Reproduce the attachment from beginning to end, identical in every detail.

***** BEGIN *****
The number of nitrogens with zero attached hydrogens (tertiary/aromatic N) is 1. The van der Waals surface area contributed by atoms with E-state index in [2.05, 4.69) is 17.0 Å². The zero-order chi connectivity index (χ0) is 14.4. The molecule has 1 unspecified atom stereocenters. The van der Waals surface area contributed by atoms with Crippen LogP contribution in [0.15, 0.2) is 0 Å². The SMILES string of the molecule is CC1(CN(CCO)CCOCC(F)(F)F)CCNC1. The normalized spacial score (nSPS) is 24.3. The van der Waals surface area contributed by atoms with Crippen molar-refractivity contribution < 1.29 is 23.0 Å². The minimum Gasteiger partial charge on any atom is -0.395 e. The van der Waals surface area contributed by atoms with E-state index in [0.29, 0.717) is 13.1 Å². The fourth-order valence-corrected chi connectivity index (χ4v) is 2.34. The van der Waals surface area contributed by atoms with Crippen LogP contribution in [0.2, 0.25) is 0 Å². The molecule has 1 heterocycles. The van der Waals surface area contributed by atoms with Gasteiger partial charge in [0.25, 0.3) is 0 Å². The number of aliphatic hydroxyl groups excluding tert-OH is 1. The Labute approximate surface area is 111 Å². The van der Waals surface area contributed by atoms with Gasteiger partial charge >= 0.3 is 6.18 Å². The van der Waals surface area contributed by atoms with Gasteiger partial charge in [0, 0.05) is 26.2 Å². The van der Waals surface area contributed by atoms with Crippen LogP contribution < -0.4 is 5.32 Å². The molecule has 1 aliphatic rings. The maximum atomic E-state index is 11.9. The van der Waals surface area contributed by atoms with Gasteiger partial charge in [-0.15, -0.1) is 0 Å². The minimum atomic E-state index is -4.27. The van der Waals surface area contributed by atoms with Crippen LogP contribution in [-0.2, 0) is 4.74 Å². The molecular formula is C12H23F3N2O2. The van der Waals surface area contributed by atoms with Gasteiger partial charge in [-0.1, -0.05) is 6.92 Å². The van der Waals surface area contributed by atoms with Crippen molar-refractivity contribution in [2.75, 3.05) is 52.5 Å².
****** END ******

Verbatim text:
The number of nitrogens with zero attached hydrogens (tertiary/aromatic N) is 1. The van der Waals surface area contributed by atoms with E-state index in [2.05, 4.69) is 17.0 Å². The zero-order chi connectivity index (χ0) is 14.4. The molecule has 1 unspecified atom stereocenters. The van der Waals surface area contributed by atoms with Crippen LogP contribution in [0.15, 0.2) is 0 Å². The SMILES string of the molecule is CC1(CN(CCO)CCOCC(F)(F)F)CCNC1. The normalized spacial score (nSPS) is 24.3. The van der Waals surface area contributed by atoms with Crippen molar-refractivity contribution < 1.29 is 23.0 Å². The minimum Gasteiger partial charge on any atom is -0.395 e. The van der Waals surface area contributed by atoms with E-state index in [0.29, 0.717) is 13.1 Å². The fourth-order valence-corrected chi connectivity index (χ4v) is 2.34. The van der Waals surface area contributed by atoms with Crippen LogP contribution in [0.2, 0.25) is 0 Å². The molecule has 1 heterocycles. The van der Waals surface area contributed by atoms with Gasteiger partial charge in [0.25, 0.3) is 0 Å². The number of aliphatic hydroxyl groups excluding tert-OH is 1. The Labute approximate surface area is 111 Å². The van der Waals surface area contributed by atoms with Gasteiger partial charge >= 0.3 is 6.18 Å². The van der Waals surface area contributed by atoms with Gasteiger partial charge in [0, 0.05) is 26.2 Å². The van der Waals surface area contributed by atoms with Crippen LogP contribution < -0.4 is 5.32 Å². The molecule has 1 aliphatic rings. The maximum atomic E-state index is 11.9. The van der Waals surface area contributed by atoms with Gasteiger partial charge in [-0.15, -0.1) is 0 Å². The minimum atomic E-state index is -4.27. The van der Waals surface area contributed by atoms with Crippen LogP contribution in [-0.2, 0) is 4.74 Å². The molecular formula is C12H23F3N2O2. The van der Waals surface area contributed by atoms with Gasteiger partial charge in [-0.1, -0.05) is 6.92 Å². The van der Waals surface area contributed by atoms with Crippen molar-refractivity contribution in [2.75, 3.05) is 52.5 Å².